What Permaculture Means To Me – Calin Radulescu

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Although this is a personal question, I relate to Permaculture on several levels; ecological design can be applied to all fields of Human activity, although people associate it most frequently with food production because that is where you see the most palpable results. 

In a holistic approach, Permaculture is linked to energy (fossil energy, electric energy, wind power, etc.), organic and mineral resources, and appropriate technology, as they all relate to fulfilling Human and eco-systemic needs (also known as ecological functions).

The directives of Permaculture remain the same, which is something very grounding; yet every project is different, depending on available resources, potential development, and desired outcomes.

What I love most about this approach, is that it puts humans in their rightful place, as cooperative members of complex ecosystems. 

As far as I’m concerned as an individual, Permaculture provides multiple resources and tools. Going from the widest lens, to the one which is most personal, here is what Permaculture means to me.

Permaculture is a design system.

Permaculture is a Design system that aligns with natural laws. Specifically, it is grounded in constants, as well as in locality-specific realities. And although we follow Universal laws, empirical knowledge plays a large role in providing guidelines for the way the Human species should behave; this also allows for choice, which is a staple of democracy. By applying Permaculture, we adhere to rules and principles of life which can manifest through our interaction with the environment.

This is the true meaning of Permanent Culture, reuniting conditions for Human beings and other living organisms to thrive in mutually beneficial arrangements.



On a community scale, Permaculture anchors the fulfillment of the needs of Humans, relative to locally available resources. Starting from the materials of the houses in which we live, to their orientation, their relative location, the proximity to other dwellings, and other socio-economic factors, a Permaculture Community is also all about common sense practicalities.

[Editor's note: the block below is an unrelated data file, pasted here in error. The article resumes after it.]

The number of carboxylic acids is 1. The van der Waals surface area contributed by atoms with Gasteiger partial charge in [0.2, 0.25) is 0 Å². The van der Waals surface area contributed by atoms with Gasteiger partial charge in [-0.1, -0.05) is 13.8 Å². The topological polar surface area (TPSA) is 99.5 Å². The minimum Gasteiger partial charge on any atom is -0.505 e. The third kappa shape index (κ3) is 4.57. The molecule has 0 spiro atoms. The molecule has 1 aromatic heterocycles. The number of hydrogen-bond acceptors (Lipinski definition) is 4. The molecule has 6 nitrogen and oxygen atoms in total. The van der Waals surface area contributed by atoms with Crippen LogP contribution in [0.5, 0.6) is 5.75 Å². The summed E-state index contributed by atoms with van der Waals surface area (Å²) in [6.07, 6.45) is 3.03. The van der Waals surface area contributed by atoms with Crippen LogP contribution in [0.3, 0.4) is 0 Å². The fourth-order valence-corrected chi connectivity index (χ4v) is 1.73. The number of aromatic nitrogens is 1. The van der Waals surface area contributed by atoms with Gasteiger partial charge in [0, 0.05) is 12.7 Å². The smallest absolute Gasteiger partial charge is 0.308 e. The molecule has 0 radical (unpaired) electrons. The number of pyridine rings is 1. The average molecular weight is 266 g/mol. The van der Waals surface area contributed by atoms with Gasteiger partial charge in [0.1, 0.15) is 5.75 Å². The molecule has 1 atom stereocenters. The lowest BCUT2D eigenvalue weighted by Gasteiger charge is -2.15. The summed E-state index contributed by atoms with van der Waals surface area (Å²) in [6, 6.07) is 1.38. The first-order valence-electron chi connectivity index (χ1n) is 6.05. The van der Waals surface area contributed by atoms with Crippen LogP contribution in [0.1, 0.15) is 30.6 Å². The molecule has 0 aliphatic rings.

Everything stems from a common understanding of who we are and what our natural limits are: what we eat, what resources we use for work, and how we organize our interactions.

This lens to understanding needs and resources creates a very interesting dynamic, relative to the bioregions. By commonly researching and working on the same topics, a community of individuals can create libraries of basic knowledge for Human beings that want to thrive; this knowledge can be passed on from generation to generation, all while being improved and carrying a small imprint of everyone who contributed to it.

Intrinsically, this is also an artistic expression, embedded in the community matrix.



Professional Life

As far as professional life is concerned, Permaculture takes a holistic approach to designing all the elements of a project; to fill the needs of the people at the core of it, we look at the uses of energy, production of food, and integrating all resources present on site. We focus on the three aspects (Water, access, and structures), which we refer to as Main Frame design; within this framework, sector and zoning are tools that bring clarity, flow, and interactive diversity.

Being a Permaculture Designer means being able to incorporate all these technical elements, while also being creative; for myself, that brings balance and also challenges on a daily basis.

Permaculture is also a connective discipline between fields, which brings an inclusive dimension to everyday work.

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Permaculture on a family level brings common goals and common ethical values. My long-lasting passion for Human and Natural Sciences means that most of the things I discover through research can fit into the “Knowledge wardrobe” that is Permaculture.

But the true wealth comes from sharing these tools with my close ones; while each individual is different, we can connect through knowledge, again creating flow and even meeting common needs: the sense of belonging, of mattering, of being included.

As the Permaculture approach is very much a work-in-progress, family ties are reinforced through everyday flow and challenges, but also through engaging in worthwhile activities. This connection to nature also nurtures a feeling of home in the dwelling and at the center of a cultivated ecology, embedded in your local community.



On a spiritual level, Permaculture offers a solid anchor in Natural Laws. It brings challenges on a daily basis – in terms of a deep understanding, of finding solutions – but essentially what it does it stimulates me.

The ever-evolving nature of my life model is something that I perceive as worthwhile; every single day, I can step outside my front door and do something that aligns with Nature, with succession, and with guilds. It brings about a certain joy of contributing, of fitting in with something greater than myself.

Essentially, Permaculture offers integration, flow, and direction to my life on several levels. No matter where I am on this journey, there is choice and belonging, which is something that I wish upon everyone.

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